CARTHAGE – The Cooperative Zoning Board of Appeals will have three public hearings during the meeting to be held starting at 7:30 p.m. Wednesday at the town of Champion board room, 10 N. Broad St.
OWN Energy is seeking an area variance for a transmission line through the town of Champion from the Copenhagen Wind Farm in Denmark to connect to a transfer station to be built in the town of Rutland.
The energy company also is asking for an interpretation of the law regarding the board’s determination that the project be viewed as an essential facility rather than public utilities. If this determination moves forward, James A. Muscato II of Young/Sommer LLC Attorneys at Law of Albany, on behalf of OWN Energy, said it will be asking for a variance for the height of the transmission line poles.
Mr. Muscato said the line runs for 4 miles in the town of Champion and affects 12 property owners. During the June 3 meeting, the joint ZBA board reviewed the mapping for the project and advised the representatives of OWN Energy that a separate application was required for each parcel. It also said authorization from each property owner was needed to allow the power company to act on the owner’s behalf in this matter. According to Mr. Muscato, the transmission and access easement agreement with the landowners gave that authorization.
The second public hearing concerns an area variance for a small wind tower on the Galen Gockley property on Pennock Road.
According to Ryan Storke of CEC Energy of Cazenovia, who represented Mr. Gockley at the June meeting, the tower needs to be taller than allowable by the zoning regulations for maximum energy production.
The proposed tower would have a height of 153.5 feet but the law allows for only 100 feet including the rotor radius.
“The tower is built in 20-foot sections,” he said. “Towers less than 120 feet have a 30 percent decrease in the annual energy level.”
Mr. Storke informed the board the energy produced would be used on the active farming operation. ZBA Chairwoman Tina V. Kight said a letter from Fort Drum planner Franz Phillippe said there was no encroachment caused by the tower on the air path to the base airport. When asked if the tower would be lit, Mr. Storke said a decision from the Federal Aviation Administration is pending, but normally lighting on towers less than 200 feet is not mandatory.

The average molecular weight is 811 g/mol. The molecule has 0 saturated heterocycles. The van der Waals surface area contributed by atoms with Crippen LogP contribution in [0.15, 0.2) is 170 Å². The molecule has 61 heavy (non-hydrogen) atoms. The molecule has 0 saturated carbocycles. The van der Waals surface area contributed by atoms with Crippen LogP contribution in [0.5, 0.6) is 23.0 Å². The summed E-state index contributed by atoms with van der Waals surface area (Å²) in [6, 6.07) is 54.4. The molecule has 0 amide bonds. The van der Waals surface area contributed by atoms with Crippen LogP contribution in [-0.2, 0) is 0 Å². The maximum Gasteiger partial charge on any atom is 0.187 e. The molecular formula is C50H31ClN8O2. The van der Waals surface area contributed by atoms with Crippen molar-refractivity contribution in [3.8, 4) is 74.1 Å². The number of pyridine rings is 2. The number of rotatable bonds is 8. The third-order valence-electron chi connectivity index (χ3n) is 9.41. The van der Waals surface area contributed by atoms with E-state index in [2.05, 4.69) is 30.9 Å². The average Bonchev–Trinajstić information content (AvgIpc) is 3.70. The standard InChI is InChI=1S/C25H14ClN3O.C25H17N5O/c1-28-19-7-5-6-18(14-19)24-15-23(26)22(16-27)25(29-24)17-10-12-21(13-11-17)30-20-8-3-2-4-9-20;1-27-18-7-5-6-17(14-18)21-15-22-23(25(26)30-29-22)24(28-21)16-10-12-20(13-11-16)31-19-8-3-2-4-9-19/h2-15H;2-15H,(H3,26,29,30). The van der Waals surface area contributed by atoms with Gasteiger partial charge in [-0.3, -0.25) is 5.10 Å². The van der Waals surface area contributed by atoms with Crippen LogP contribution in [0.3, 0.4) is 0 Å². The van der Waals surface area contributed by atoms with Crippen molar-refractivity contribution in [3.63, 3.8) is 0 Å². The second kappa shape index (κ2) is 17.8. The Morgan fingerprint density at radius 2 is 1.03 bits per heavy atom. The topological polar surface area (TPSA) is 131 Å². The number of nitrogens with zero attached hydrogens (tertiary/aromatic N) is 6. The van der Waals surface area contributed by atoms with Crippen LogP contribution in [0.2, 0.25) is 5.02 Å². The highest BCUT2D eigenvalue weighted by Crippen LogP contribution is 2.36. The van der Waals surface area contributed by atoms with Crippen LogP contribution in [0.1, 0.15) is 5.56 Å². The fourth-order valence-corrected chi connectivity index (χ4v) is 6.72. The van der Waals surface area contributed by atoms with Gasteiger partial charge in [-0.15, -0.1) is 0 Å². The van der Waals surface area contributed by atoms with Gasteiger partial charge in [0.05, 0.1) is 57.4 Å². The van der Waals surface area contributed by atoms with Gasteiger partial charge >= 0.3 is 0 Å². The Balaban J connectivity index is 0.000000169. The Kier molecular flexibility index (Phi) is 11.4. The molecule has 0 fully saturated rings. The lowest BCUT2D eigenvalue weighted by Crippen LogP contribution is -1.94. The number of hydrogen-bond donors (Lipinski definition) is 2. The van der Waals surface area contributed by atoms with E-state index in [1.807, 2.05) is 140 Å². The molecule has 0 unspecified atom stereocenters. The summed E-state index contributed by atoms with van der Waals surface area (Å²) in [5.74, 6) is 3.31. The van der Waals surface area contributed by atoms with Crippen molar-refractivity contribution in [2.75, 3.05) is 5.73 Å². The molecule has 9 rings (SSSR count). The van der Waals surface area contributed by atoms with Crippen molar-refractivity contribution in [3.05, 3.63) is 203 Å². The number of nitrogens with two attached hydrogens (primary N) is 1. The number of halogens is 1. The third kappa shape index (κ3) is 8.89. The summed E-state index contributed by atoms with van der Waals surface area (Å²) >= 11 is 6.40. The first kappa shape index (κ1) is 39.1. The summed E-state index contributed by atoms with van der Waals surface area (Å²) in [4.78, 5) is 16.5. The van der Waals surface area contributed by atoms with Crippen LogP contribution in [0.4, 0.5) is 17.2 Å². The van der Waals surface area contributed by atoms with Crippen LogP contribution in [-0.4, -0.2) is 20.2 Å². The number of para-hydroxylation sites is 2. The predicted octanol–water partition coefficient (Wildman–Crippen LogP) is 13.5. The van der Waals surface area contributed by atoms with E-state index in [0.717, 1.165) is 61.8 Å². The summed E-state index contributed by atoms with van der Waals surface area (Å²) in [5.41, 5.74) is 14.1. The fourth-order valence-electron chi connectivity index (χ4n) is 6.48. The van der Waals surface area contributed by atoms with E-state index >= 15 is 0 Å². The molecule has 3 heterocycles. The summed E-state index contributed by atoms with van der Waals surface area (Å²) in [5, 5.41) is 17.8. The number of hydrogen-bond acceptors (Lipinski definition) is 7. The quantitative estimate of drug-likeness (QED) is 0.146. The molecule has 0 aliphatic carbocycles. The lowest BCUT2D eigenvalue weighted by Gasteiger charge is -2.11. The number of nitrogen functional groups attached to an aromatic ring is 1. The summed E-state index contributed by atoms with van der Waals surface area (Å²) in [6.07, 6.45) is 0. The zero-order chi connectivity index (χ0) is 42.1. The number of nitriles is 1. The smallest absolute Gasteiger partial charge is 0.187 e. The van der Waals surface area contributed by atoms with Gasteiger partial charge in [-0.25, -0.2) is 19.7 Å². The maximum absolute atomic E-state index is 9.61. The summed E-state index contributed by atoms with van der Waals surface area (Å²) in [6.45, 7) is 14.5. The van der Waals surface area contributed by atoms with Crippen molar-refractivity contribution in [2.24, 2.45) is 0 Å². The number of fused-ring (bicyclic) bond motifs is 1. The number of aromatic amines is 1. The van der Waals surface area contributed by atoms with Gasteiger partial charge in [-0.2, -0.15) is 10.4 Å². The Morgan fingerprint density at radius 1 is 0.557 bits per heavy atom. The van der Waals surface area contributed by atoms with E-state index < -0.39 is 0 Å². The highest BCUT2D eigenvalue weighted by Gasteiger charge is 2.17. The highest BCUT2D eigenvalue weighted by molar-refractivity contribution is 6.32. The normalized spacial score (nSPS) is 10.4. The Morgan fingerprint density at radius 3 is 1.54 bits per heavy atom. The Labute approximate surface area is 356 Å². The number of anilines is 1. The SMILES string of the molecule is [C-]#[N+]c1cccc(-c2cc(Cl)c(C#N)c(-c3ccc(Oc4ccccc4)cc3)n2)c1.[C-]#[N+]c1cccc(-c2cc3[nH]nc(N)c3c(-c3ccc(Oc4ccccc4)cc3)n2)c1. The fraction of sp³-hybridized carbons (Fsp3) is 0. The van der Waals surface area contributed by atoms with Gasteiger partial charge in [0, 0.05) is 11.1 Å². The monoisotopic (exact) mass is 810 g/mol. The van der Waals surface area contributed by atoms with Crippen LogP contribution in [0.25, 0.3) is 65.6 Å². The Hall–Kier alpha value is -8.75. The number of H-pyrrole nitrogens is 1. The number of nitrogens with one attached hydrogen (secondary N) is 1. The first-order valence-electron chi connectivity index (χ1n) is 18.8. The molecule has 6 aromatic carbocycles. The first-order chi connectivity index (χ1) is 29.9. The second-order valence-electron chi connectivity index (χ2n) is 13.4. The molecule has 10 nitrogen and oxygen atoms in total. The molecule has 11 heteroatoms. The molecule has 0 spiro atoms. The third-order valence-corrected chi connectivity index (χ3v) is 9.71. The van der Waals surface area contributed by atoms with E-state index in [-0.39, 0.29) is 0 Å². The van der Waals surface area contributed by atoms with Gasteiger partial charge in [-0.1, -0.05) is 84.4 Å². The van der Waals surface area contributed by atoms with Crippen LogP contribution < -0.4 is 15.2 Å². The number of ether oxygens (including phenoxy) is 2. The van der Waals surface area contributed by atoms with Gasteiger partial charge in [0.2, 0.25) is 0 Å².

In setting the public hearing on the matter, the board chairwoman requested a letter from Mr. Gockley authorizing the representative to act on his behalf.
The other public hearing concerns an area variance for a proposed cell tower on Bach Road for Verizon Wireless.
Setback for the proposed 199-foot tower is insufficient by 24 feet on the north side. Under the zoning law, the minimum allowed setback is the height of the tower, including any antennae, plus 30 feet.
According to Jessica Vigars of Young/Sommer, representing Verizon, the tower is needed since there is a gap in cellphone service in the hamlet of Champion, along Pleasant Lake and in parts of Rutland. She said the height of the tower is needed to communicate with neighboring towers without interference from trees. The land leased for the tower is on an operating dairy farm. The location is suitable for co-locating with additional towers.
According to the ZBA chairwoman, Fort Drum has no encroachment issues with the proposed tower.
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